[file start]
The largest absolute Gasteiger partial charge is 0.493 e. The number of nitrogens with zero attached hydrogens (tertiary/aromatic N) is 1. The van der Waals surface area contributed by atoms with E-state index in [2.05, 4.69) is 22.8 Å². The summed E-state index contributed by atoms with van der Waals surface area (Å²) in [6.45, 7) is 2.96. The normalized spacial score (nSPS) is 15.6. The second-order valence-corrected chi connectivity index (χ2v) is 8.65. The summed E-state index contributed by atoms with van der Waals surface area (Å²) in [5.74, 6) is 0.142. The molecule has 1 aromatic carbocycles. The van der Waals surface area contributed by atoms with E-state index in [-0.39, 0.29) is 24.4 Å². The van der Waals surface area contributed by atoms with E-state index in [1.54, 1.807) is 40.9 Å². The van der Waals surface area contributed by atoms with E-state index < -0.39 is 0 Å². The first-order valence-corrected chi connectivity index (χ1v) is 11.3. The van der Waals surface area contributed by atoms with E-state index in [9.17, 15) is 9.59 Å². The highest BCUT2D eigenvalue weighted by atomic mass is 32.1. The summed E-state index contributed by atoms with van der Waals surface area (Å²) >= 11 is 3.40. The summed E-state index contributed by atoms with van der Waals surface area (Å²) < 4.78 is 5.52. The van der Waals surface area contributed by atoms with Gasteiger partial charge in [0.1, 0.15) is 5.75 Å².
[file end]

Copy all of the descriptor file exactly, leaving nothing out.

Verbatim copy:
The largest absolute Gasteiger partial charge is 0.493 e. The number of nitrogens with zero attached hydrogens (tertiary/aromatic N) is 1. The van der Waals surface area contributed by atoms with E-state index in [2.05, 4.69) is 22.8 Å². The summed E-state index contributed by atoms with van der Waals surface area (Å²) in [6.45, 7) is 2.96. The normalized spacial score (nSPS) is 15.6. The second-order valence-corrected chi connectivity index (χ2v) is 8.65. The summed E-state index contributed by atoms with van der Waals surface area (Å²) in [5.74, 6) is 0.142. The molecule has 1 aromatic carbocycles. The van der Waals surface area contributed by atoms with E-state index in [-0.39, 0.29) is 24.4 Å². The van der Waals surface area contributed by atoms with E-state index in [1.54, 1.807) is 40.9 Å². The van der Waals surface area contributed by atoms with E-state index < -0.39 is 0 Å². The first-order valence-corrected chi connectivity index (χ1v) is 11.3. The van der Waals surface area contributed by atoms with E-state index in [9.17, 15) is 9.59 Å². The highest BCUT2D eigenvalue weighted by atomic mass is 32.1. The summed E-state index contributed by atoms with van der Waals surface area (Å²) >= 11 is 3.40. The summed E-state index contributed by atoms with van der Waals surface area (Å²) < 4.78 is 5.52. The van der Waals surface area contributed by atoms with Gasteiger partial charge in [0.1, 0.15) is 5.75 Å².